Tagged: derek holland
Derek Holland, Jeff Niemann and Spot Starting
by Eno Sarris //
The tale of two starters owned in about half of all fantasy leagues ends with a discussion on strategy. Derek Holland and Jeff Niemann may not be very similar in terms of their physical stature or the quality of their stuff, but the two pitchers have similar statistical profiles. Putting them in a position to succeed is very important to getting the best results from these two young starters.
Neither Holland nor Niemann have great swing-and-miss stuff right now. The average swinging strike rate in the major leagues is 8.6% this year, and Holland (7.2%) and Niemann (8.1%) fall short of that number. Their strikeout rates (6.84 K/9 and 7.14 K/9 respectively) reflect this reality. In the future, Holland has more upside, perhaps, as his 94 MPH fastball is three ticks faster than Niemann’s, and his four-pitch mix has gotten better whiffs in the past. But, right now, both of these guys lack the strikeout punch of an elite pitcher.
None of the rest of their rates are elite either. Holland has average control (3.07 BB/9, 3.11 BB/9 is average), gets groundballs at a slightly above-average rate (47.3% GBs, 44% is average), and has had slightly below-average luck (.310 BABIP, 70.3% LOB, averages are .292 and 72.4% this year). For the most part, Niemann’s story is the same. He has an average ground-ball rate (44.1%), and slightly above-average luck (.277 BABIP, 76.7% LOB). Right now, he’s showing an elite walk rate (2.11 BB/9), but he’s been limited to 98 1/3 innings this year and his career rate is much closer to average (2.90 BB/9).
If their luck stats regress towards the mean like they should, both of these pitchers are mid-to-high threes ERA pitchers. Even if one is 6′ 9″ and is nicknamed the Big Nyquil because of his slow pace and sleepy stuff, and the other is 6′ 2″ and has a suprising 94 MPH fastball coming from his left hand, there are similarities here.
By all accounts, if a 3.6+ ERA is above-average in real-life baseball, it is average in your regular mixed fantasy league. So you have two pitchers that have the upside to give you average production and the downside to actually hurt your ERA. How do you best use two dudes like this?
By putting them on your bench and using them in good matchups.
Holland has been a better pitcher on the road, showing better control and better results. Avoid Arlington, where he has a 5.32 ERA and a 1.63 WHIP, and he’s suddenly a much better pitcher. Niemann doesn’t have much of a home/road split, but he does face juggernaut offenses in Boston, Toronto and New York. Avoiding those teams would be the safe way to go. You mitigate your risk, and you improve the downside portion of the ledger.
If you have the flexibility to use a starter half of the time, you’ll get half of an above-average starter out of each of these two dudes by picking your starts well. Many fantasy teams make the mistake of holding too many bench position players. These players only contribute one or two starts a week to your team. Instead, your bench should be made up of pitchers like Holland and Niemann: pitchers that can easily be put in a position to succeed.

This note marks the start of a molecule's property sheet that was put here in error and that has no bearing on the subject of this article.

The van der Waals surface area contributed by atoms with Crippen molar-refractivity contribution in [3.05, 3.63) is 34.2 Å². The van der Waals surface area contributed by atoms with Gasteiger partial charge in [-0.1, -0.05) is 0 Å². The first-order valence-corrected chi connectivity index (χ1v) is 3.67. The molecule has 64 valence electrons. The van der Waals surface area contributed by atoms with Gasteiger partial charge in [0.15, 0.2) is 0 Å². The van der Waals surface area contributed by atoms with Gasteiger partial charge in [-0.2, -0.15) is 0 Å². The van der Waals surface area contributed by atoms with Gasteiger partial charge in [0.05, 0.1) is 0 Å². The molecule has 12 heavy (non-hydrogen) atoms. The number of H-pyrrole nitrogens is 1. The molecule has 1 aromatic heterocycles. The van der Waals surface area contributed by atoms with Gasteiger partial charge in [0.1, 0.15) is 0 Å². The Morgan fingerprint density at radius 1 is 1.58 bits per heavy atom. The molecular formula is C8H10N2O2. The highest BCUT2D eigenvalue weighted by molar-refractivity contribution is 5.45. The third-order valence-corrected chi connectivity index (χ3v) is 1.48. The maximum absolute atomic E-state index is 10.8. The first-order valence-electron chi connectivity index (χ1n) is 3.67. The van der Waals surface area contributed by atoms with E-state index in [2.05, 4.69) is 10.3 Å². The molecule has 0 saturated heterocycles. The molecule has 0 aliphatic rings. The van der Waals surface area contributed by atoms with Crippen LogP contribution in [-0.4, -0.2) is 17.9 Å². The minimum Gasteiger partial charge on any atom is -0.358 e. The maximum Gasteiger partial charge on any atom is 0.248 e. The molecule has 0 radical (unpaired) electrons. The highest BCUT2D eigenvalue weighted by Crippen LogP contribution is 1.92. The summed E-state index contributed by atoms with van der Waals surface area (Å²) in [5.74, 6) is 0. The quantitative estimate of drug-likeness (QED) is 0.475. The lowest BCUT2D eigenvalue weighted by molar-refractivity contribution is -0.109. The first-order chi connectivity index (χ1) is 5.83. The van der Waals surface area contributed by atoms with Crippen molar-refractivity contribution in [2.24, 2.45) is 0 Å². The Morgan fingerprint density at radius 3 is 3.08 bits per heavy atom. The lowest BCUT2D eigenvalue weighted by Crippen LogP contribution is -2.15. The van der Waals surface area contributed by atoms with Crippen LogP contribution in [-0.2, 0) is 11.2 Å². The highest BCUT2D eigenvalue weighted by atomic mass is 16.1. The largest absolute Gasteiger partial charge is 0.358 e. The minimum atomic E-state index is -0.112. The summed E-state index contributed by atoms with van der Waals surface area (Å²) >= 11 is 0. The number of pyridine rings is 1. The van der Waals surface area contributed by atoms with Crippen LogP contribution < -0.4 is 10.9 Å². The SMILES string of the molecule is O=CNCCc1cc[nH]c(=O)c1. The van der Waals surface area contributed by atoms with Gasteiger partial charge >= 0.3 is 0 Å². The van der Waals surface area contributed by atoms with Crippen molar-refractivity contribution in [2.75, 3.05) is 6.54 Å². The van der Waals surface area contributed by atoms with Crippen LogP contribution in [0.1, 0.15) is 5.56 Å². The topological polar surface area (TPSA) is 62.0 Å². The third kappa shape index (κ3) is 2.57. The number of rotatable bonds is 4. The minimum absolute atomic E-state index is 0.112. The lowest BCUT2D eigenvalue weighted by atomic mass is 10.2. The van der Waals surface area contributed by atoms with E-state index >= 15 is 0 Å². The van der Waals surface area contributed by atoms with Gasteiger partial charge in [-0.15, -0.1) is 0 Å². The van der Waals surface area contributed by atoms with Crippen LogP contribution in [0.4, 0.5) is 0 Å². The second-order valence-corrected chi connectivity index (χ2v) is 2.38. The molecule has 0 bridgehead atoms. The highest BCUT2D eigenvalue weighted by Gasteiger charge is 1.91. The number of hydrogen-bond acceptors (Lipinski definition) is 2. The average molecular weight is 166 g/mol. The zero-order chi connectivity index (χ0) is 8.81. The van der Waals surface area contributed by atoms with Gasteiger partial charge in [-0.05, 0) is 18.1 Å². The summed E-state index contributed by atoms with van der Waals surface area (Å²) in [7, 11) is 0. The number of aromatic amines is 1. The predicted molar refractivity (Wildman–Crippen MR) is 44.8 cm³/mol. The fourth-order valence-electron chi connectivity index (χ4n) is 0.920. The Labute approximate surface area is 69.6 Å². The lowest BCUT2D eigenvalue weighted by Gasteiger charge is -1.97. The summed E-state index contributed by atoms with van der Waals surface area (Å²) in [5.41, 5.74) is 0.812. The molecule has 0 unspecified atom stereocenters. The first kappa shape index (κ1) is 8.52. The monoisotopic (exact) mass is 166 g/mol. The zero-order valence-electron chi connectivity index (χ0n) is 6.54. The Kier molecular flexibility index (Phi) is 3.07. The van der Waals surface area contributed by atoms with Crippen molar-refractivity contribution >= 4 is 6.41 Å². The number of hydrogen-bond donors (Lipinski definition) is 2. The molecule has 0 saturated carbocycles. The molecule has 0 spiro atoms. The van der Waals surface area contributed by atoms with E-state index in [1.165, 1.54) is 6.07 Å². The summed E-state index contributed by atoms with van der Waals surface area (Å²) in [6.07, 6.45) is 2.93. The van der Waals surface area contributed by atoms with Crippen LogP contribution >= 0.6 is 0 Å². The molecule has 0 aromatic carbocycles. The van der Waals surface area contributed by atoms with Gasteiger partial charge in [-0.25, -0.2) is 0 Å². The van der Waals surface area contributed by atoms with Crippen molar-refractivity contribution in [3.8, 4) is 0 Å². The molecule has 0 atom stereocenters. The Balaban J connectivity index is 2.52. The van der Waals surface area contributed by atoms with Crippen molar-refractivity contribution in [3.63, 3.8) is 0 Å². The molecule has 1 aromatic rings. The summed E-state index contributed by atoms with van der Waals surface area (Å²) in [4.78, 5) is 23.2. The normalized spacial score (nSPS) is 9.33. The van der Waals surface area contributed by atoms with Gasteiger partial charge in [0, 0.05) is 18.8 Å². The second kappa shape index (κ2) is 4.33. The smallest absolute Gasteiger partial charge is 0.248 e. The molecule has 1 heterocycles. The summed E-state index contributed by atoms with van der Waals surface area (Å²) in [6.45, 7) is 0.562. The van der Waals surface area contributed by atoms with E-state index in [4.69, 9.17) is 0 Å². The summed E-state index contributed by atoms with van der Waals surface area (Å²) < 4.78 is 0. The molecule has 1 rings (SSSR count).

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The Pavano Principle
By R.J. Anderson
Carl Pavano has long been a whipping boy, an entry into a word association game when the term “fragile” came up, and a baseball punchline. Pavano thrived in relative anonymity last season, posting a good enough year with the terrible Cleveland Indians to earn him a trade to the contending Minnesota Twins. Rather than testing the frost-bitten market, Pavano accepted the Twins’ offer of arbitration. And boy, who can blame him? The Twins added some fun toys for his usage in the form of a new middle infield with high defensive reputations and offensive ability.
Nothing about Pavano screams fantasy asset. He’s a pitchability type, someone who relies on getting groundballs and avoiding mistakes. His injury-heavy past makes him more of a risk than most and he’s always given up quite a few homers. Pour all of that information into a bowl and whisk softly for a few minutes until the aroma of sleeper hits you. Right? Well, evidently not, since Pavano is being drafted at an average spot of 188th. His B-Rank is a low 324th and his positional rank (meaning of all pitchers, not just starters) is 118th.
Pavano is pitching for the AL Central favorites, so wins should be available. The defense behind him is strong, so his ERA could be playable. He doesn’t strike many out, but then again he doesn’t walk many either, so his K/BB and WHIP are passable. But, is he really worth a top-200 pick? The immediate options that surround Pavano in the B-Rank standings are young talents like Bud Norris, Brian Matusz, and Derek Holland – three pitchers with considerably more upside who aren’t being drafted until the 250-270 range, if it all (in Norris’ case, he’s not being drafted).
It’s not that Pavano is worthless or unworthy of being considered a fantasy option. It’s just that he’s being favored in front of options with a lot more potential to help your team. In shallower leagues, there’s no reason at all to take Pavano ahead of these younger pitchers: You can always find another generic SP with a 4.50 ERA and 12 wins on the waiver wire in a 10- or 12-team mixed league. But Holland and Matusz have the potential to be top-tier pitchers if or when their breakout comes.
At the end of your draft, take the upside pick, not predictable mediocrity.
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